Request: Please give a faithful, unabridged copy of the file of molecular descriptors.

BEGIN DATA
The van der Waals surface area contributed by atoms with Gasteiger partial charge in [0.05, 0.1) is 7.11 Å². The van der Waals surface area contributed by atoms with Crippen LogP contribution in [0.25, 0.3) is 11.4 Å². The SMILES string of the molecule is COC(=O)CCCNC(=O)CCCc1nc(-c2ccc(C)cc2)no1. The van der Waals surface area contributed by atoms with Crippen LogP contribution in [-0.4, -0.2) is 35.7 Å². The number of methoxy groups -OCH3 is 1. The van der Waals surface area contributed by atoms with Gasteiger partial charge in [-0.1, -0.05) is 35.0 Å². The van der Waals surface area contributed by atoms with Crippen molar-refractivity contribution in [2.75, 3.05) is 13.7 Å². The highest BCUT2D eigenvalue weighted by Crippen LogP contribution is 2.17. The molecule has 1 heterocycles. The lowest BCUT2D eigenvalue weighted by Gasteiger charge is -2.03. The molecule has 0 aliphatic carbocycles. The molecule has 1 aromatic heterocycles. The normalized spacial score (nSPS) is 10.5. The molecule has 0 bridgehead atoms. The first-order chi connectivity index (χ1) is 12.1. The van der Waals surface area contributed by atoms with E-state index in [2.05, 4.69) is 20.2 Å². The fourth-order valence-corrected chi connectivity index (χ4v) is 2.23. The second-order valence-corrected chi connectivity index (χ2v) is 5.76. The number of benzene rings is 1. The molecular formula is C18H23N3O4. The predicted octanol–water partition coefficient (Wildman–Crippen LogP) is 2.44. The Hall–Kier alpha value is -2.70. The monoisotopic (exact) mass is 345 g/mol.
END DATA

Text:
The van der Waals surface area contributed by atoms with Gasteiger partial charge in [0.05, 0.1) is 7.11 Å². The van der Waals surface area contributed by atoms with Crippen LogP contribution in [0.25, 0.3) is 11.4 Å². The SMILES string of the molecule is COC(=O)CCCNC(=O)CCCc1nc(-c2ccc(C)cc2)no1. The van der Waals surface area contributed by atoms with Crippen LogP contribution in [-0.4, -0.2) is 35.7 Å². The number of methoxy groups -OCH3 is 1. The van der Waals surface area contributed by atoms with Gasteiger partial charge in [-0.1, -0.05) is 35.0 Å². The van der Waals surface area contributed by atoms with Crippen molar-refractivity contribution in [2.75, 3.05) is 13.7 Å². The highest BCUT2D eigenvalue weighted by Crippen LogP contribution is 2.17. The molecule has 1 heterocycles. The lowest BCUT2D eigenvalue weighted by Gasteiger charge is -2.03. The molecule has 0 aliphatic carbocycles. The molecule has 1 aromatic heterocycles. The normalized spacial score (nSPS) is 10.5. The molecule has 0 bridgehead atoms. The first-order chi connectivity index (χ1) is 12.1. The van der Waals surface area contributed by atoms with E-state index in [2.05, 4.69) is 20.2 Å². The fourth-order valence-corrected chi connectivity index (χ4v) is 2.23. The second-order valence-corrected chi connectivity index (χ2v) is 5.76. The number of benzene rings is 1. The molecular formula is C18H23N3O4. The predicted octanol–water partition coefficient (Wildman–Crippen LogP) is 2.44. The Hall–Kier alpha value is -2.70. The monoisotopic (exact) mass is 345 g/mol.